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Quantitative analysis of vertebral fat fraction and R2* in osteoporosis using IDEAL-IQ sequence

Abstract

Objective

To investigate the correlation between FF, R2* value of IDEAL-IQ sequence and bone mineral density, and to explore their application value in the osteoporosis.

Methods

We recruited 105 women and 69 men aged over 30 years who voluntarily underwent DXA and MRI examination of lumbar spine at the same day. Participants were divided into normal, osteopenia and osteoporosis group based on T-score and BMD value of DXA examination. One-way ANOVA was adopted to compare the quantitative parameters among the three groups. Independent samples t-test was utilized to compare FF and R2* value between men and women.Pearson correlation analysis was used to research the correlation between FF, R2* value and BMD.

Results

Age, height, weight, BMD and FF value were significantly different among three groups (p < 0.05). No significant difference was found in FF value between male and female group, while R2* value were significantly different. Vertebral FF was moderately negatively correlated with aBMD, especially in women (r = -0.638, p < 0.001). R2* was mildly to moderately positively correlated with aBMD in men (r = 0.350, p = 0.003), but not in women. Moreover, FF was positively correlated with age, R2* was negatively correlated with age in men, and BMD was negatively correlated with age.

Conclusions

The vertebral FF value of IDEAL-IQ sequence has the potential to be a new biological marker for the assessment of osteoporosis. Vertebral FF is moderately negatively correlated with aBMD, especially in women, allowing accuratly quantify the bone marrow fat. R2* value is mildly to moderately correlated with BMD in men and can be served as a complementary tool in the assessment of osteoporosis.

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Introduction

Osteoporosis(OP) is defined as a systemic metabolic bone disease that is characterized by decreased bone mass and microarchitectural deterioration of bone tissue, which leads to increased bone fragility and elevated fracture risk. As of August 2020, the global prevalence of osteoporosis was approximately 18.3%, with the prevalence in women at approximately 23.1% and in men at about 11.7% [1]. In 2005, more than 2 million fragility fractures occurred in the United States, costing $17 billion, and the incidence of fractures and the expenses are predicted to increase by nearly 50% by 2025 [2]. Osteoporosis has become a global public health problem.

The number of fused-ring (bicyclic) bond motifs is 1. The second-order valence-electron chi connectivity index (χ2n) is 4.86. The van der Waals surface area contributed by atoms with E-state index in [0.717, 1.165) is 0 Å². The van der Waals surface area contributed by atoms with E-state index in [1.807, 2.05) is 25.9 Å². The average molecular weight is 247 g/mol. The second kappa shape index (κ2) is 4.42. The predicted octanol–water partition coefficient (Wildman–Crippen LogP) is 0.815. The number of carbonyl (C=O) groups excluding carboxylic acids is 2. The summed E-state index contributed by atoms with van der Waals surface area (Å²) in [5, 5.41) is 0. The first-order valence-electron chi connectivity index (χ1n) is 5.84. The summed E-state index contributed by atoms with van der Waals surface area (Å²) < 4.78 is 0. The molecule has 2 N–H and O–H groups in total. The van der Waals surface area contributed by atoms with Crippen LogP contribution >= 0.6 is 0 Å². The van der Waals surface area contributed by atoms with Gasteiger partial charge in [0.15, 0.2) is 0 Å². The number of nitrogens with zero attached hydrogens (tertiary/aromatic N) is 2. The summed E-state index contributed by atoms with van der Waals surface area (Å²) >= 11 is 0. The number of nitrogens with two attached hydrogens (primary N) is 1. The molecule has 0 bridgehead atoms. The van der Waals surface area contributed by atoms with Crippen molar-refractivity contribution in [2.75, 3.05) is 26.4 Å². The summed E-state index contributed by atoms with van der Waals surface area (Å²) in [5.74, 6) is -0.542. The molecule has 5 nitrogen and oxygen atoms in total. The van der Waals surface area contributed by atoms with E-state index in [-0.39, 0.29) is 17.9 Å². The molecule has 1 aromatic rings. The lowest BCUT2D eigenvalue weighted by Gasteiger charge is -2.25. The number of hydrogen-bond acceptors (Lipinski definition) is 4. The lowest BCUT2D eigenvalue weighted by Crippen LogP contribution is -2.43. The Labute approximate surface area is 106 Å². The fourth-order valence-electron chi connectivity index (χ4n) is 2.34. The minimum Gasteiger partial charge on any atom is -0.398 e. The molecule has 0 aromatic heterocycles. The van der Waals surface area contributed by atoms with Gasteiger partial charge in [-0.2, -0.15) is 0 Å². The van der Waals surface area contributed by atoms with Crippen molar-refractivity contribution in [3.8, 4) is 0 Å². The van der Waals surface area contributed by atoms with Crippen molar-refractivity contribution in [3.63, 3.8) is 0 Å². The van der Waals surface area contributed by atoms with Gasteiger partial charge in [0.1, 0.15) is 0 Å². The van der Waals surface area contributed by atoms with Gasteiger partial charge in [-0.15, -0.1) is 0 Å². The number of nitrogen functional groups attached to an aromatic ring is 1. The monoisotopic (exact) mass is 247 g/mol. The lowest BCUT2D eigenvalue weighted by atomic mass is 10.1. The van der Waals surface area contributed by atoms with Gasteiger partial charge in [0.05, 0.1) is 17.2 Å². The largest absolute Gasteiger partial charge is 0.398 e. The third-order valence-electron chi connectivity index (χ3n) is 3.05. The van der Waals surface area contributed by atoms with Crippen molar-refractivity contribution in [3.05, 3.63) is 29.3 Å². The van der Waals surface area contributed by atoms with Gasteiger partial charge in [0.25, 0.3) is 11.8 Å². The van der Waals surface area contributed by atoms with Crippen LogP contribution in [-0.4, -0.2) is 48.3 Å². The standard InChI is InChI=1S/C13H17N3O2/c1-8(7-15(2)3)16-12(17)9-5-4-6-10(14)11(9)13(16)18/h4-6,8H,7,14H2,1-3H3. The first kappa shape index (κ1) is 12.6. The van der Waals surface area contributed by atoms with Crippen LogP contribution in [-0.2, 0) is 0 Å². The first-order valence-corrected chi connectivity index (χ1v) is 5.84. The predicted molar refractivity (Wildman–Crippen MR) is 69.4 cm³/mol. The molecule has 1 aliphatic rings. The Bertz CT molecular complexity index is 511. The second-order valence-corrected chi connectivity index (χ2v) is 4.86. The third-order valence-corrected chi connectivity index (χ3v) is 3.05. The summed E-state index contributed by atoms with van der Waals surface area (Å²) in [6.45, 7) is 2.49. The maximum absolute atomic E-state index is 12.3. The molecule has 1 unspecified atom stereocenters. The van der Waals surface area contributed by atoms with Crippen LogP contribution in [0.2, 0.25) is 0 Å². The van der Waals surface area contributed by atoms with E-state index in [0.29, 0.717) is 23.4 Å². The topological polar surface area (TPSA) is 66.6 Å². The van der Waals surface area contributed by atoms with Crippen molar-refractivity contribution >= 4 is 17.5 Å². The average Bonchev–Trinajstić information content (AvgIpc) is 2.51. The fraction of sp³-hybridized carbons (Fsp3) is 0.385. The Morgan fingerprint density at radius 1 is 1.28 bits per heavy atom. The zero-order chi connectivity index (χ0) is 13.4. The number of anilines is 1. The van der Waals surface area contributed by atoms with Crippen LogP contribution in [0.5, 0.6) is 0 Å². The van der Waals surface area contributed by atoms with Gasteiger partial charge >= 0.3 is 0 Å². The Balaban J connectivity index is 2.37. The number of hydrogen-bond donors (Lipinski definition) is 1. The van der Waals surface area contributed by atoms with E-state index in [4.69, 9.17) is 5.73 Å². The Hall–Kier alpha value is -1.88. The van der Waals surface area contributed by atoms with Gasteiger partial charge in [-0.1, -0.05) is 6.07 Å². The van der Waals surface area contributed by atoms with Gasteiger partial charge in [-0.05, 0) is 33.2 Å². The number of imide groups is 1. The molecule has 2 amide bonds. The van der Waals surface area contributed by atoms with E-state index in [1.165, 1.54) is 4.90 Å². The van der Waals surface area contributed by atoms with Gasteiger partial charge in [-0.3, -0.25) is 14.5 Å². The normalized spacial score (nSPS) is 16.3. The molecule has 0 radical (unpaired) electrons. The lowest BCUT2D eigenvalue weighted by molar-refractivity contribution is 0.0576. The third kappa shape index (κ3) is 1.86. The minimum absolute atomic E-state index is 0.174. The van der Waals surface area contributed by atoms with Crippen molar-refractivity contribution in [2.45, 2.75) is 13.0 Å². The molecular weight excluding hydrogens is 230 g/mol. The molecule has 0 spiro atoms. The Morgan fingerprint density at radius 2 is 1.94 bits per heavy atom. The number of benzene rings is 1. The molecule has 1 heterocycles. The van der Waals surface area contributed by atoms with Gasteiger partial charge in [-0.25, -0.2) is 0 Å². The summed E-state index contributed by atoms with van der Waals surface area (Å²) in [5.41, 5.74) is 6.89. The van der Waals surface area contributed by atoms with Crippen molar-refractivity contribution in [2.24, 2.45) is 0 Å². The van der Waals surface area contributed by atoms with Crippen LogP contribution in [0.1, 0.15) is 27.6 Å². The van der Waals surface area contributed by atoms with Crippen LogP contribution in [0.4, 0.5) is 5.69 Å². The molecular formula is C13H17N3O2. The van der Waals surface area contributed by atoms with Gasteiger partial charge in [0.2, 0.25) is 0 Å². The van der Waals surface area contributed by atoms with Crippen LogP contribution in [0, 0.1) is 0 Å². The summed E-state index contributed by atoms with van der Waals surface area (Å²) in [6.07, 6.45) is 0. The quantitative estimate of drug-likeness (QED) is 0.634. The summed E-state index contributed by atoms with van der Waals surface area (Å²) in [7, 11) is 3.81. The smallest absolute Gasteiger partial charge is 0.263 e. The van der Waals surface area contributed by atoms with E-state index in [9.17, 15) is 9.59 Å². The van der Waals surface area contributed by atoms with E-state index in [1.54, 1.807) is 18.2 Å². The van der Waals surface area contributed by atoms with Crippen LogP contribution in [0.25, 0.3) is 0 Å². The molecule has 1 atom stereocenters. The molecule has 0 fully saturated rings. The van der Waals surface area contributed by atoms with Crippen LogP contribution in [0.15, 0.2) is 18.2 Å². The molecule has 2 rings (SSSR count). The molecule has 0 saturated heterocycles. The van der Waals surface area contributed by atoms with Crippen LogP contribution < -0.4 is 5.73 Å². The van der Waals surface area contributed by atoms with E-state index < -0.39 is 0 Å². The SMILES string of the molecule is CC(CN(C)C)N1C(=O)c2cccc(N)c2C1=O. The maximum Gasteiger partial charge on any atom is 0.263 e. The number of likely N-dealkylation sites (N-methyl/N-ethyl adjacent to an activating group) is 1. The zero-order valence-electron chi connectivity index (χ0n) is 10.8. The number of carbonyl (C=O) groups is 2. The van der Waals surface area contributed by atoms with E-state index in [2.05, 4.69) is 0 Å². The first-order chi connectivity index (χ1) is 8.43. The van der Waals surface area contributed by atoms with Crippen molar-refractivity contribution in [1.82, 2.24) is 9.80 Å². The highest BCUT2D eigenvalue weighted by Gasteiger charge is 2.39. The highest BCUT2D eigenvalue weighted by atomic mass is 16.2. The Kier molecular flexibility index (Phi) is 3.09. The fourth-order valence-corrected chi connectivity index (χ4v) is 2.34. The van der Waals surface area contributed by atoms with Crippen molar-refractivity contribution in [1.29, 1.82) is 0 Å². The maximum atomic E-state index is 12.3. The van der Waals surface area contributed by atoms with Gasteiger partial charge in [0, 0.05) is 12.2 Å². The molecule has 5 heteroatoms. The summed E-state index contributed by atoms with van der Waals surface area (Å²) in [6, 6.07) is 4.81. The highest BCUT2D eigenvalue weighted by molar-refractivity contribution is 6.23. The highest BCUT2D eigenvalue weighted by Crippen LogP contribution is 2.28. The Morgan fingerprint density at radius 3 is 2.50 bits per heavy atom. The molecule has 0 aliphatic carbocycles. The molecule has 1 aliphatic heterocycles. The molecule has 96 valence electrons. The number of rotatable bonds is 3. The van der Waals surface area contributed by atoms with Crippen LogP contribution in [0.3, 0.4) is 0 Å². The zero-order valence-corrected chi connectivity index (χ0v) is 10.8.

The diagnosis of osteoporosis is based on bone mineral density (BMD), which is mainly measured by dual energy X-ray absorptiometry (DXA) and quantitative computed tomography (QCT) [3]. DXA, as a traditional and practical method, has some advantages of low cost, less radiation, convenience and high repeatability. However, the areal bone mineral density (aBMD) obtained through the method is susceptible to a variety of factors, including spinal degenerative changes, scoliosis, aortic calcification, and other abdominal calcifications [4]. QCT measures volumetric bone mineral density (vBMD), which can get rid of the influence of above factors and is more sensitive and accurate in diagnosing osteoporosis [5]. Although BMD has been considered the gold standard for assessing bone strength and predicting fragility fractures, bone strength is also related to composition, microstructure, mineralisation and microcirculation of the bone and so on [6].

Bone marrow adipose tissue (BMAT), one of the major components of bone, is increasingly known to all because of the important role in the development of osteoporosis. There is a competitive inhibitory relationship between bone marrow adipocytes and osteoblasts [7]. It is of interest for many researchers to utilize bone marrow fat to diagnose osteoporosis and assess the fracture risk. Non-invasive MRI quantification techniques of BMAT mainly include magnetic resonance spectroscopy (MRS) and chemical shift-encoded MRI (CSE-MRI) hydrolipid separation techniques, the latter mainly performed with Philips’ mDIXON-Quant sequence, Siemens’ Dixon -VIBE sequence, GE’s IDEAL-IQ sequence and so on. MRS is considered by many scholars to be the gold standard for the quantitative assessment of fat composition in vivo; however, it is extremely limited in skeletal system disease due to its long scan time and complex post-processing [8]. With the advent of CSE-MRI, rapid and accurate assessment of bone marrow fat has become possible, and the results match well with MRS measurements [9, 10]. This indicates that water–lipid separation technology has unquestionable feasibility and application value in clinical practice.

The iterative decomposition of water and fat with echo asymmetrical and least-squares estimation quantitation sequence (IDEAL-IQ sequence) is a new sequence developed from Dixon techniques, which utilizes a six-echo FSE sequence. The water image, fat image, in-phase and out-phase image, fat fraction map and R2* map can be obtained in a single scan, and the sequence has removed influence of T2* effect, T1 relaxation effect, eddy current effect and the confounding factors of fat multispectral peak models [11, 12]. The fat fraction (FF) value measured on the fat fraction map is utilized to quantify vertebral bone marrow fat and R2* value obtained from the R2* map to reflect iron deposition in vivo, and some studies have pointed out that bone marrow fat component and iron deposition have effects on the process of bone formation and resorption.

This study aimed to determine the relationship between FF, R2* value of IDEAL-IQ sequence and BMD value, and to explore their application value in the osteoporosis, with DXA as reference standard.